Development is faced with significant challenges in rethinking about resilient futures amid global environmental change. In particular climate change has major consequences for governance and vulnerable livelihoods. It poses challenges to the management of extreme events and exacerbates existing problems of water scarcity and degradation of natural resources. This lecture series is concerned with these consequences. Most importantly global environmental change has implications for the lives and livelihoods of millions of people around the globe. Uncertainty surrounds the environmental stresses that interact with human vulnerability, and the knock on effect on extreme poverty. Against this backdrop we see increasing attention paid to resilient development and to policy strategies that include mitigation and adaptation to climate change. These actions have yet to demonstrate their benefits in tackling the stress and poverty dimensions of global uncertainty. For example, mitigation schemes through the Kyoto Protocol’s Clean Development Mechanisms are often criticized for their failures of governance. The design of such schemes only provides benefit to single market actors while marginalizing a multitude of local actors, in particular the poorest. Meanwhile poorer communities reliant on natural resources for their livelihood are often locked into national policies, incentives and processes that continue to exacerbate the degradation of these resources. Similarly, adaptation interventions in response to climate change provide limited insights into how people should manage the interaction between ‘surprise’ events, such as flooding or cyclones, and human vulnerability. The question is whether there a trade-off between adapting/mitigating climate change and development? ‘Resilience’ has come to mean many things to many people and has raised strong opposition by some to the idea that it is possible to identify a desirable point at which societies could agree to stabilize emissions, deforestation or overfishing. In a world that is unpredictable and is marked by vulnerability and risk, people remain poor, marginalized, discriminated against and dependent on powerful elites. Yet, global environmental change offers the opportunity to rethink the way societies manage and govern ecosystems for human wellbeing. Perhaps resilience can help scholars and practitioners to understand better how societies can continue to develop under the stresses posed by global environmental change?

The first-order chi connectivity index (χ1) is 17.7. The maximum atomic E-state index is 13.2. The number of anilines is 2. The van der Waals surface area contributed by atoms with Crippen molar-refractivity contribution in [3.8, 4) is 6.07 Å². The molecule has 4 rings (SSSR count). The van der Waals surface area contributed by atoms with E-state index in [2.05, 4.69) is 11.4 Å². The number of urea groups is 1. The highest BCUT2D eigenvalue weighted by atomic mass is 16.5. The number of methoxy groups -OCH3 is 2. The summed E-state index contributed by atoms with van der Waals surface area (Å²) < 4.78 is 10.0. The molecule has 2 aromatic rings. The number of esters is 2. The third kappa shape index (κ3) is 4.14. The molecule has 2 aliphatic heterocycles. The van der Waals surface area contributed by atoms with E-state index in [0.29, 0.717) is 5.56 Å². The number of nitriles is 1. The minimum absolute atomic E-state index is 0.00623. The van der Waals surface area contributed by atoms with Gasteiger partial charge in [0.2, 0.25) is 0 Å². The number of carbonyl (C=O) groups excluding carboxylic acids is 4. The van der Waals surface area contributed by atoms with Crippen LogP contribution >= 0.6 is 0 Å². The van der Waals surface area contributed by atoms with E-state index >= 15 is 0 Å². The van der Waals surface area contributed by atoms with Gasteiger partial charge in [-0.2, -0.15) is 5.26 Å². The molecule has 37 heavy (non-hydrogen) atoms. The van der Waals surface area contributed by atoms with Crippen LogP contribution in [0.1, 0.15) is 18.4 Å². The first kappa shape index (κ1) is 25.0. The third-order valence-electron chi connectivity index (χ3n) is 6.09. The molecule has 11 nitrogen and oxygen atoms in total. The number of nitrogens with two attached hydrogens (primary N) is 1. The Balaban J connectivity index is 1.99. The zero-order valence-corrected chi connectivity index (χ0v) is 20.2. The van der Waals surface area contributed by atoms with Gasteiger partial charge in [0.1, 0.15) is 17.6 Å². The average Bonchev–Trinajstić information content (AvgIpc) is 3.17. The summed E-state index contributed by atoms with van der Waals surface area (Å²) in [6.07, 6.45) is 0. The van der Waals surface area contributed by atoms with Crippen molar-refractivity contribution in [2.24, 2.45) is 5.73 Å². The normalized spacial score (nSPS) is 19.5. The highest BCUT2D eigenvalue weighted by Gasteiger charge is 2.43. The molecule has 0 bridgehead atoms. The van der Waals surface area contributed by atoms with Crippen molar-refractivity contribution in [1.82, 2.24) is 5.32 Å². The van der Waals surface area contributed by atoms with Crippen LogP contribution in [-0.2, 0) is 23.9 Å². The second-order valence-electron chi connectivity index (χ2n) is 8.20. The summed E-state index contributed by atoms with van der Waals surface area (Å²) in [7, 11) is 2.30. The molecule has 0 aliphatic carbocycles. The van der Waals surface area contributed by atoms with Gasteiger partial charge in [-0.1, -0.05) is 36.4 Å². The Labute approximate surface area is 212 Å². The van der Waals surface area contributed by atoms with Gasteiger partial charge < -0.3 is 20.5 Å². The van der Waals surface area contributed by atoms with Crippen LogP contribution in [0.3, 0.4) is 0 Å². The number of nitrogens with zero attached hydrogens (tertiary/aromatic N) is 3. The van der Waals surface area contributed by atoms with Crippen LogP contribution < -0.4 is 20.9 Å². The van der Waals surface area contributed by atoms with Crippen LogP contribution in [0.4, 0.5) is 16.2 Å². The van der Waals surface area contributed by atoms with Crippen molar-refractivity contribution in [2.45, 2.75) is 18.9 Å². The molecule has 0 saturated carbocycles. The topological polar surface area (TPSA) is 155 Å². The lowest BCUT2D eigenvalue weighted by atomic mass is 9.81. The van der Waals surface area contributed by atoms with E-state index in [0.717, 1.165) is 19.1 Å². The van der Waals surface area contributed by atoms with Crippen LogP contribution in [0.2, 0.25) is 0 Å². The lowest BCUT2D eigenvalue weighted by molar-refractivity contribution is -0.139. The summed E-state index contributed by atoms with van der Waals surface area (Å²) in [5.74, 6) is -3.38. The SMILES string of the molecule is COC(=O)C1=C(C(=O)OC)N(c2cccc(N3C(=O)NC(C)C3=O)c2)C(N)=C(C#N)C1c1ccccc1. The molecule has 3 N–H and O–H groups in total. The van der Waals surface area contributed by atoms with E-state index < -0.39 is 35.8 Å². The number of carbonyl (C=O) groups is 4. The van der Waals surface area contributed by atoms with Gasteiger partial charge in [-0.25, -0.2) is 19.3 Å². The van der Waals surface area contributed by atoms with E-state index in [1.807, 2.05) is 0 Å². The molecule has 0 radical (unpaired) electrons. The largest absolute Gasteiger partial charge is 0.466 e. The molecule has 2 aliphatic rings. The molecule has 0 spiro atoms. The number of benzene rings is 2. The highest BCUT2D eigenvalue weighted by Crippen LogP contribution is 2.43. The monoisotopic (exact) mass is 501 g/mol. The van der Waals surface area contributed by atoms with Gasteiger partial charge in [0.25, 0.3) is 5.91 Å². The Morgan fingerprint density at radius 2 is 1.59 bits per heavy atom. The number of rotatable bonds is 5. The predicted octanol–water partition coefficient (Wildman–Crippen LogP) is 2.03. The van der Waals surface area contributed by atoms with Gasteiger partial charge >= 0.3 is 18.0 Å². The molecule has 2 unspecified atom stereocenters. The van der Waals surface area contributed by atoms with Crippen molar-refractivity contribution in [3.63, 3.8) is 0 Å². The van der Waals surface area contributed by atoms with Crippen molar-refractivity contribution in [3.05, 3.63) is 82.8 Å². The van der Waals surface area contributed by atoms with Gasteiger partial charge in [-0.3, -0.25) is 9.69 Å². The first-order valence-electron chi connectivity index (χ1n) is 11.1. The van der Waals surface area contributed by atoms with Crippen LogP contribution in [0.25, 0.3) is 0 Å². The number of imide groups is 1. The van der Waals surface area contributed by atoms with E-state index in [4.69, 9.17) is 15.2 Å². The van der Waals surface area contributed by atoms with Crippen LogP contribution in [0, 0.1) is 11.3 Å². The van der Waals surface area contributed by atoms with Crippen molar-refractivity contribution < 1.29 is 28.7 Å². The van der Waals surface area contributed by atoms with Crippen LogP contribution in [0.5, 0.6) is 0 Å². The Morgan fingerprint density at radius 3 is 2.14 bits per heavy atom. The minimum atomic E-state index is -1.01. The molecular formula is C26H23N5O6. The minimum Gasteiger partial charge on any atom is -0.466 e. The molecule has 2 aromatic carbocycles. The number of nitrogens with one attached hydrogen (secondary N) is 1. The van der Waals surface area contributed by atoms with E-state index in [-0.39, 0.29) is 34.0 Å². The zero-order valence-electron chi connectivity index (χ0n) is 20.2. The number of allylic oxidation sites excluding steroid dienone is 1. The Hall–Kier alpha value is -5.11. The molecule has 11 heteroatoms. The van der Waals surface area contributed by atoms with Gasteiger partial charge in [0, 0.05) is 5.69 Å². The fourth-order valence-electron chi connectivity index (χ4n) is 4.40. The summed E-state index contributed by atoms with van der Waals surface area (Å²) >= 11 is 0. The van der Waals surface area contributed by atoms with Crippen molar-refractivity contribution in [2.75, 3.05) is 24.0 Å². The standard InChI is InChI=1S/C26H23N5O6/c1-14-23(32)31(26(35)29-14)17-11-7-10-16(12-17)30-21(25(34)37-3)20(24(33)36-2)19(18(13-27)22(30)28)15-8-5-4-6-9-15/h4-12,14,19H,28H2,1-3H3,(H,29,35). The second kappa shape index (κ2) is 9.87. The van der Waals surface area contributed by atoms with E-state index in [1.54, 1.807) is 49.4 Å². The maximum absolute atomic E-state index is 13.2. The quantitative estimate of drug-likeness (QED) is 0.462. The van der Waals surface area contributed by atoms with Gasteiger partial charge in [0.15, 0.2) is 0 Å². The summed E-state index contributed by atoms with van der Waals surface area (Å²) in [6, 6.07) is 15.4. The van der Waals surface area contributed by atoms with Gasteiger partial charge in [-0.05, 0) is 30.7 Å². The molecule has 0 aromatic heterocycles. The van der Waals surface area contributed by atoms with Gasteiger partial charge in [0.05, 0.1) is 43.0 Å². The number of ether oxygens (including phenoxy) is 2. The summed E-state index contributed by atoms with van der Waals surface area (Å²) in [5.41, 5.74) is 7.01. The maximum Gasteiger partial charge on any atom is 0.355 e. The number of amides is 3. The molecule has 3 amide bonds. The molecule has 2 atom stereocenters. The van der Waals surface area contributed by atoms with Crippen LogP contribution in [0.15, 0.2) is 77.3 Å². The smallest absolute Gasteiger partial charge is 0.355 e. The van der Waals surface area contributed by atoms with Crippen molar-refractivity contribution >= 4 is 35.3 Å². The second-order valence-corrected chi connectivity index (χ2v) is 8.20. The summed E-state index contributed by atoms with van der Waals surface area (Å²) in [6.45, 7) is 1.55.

Term(s) offered: Term information not available at this time.
Credit: 3.0
General Education: III B 4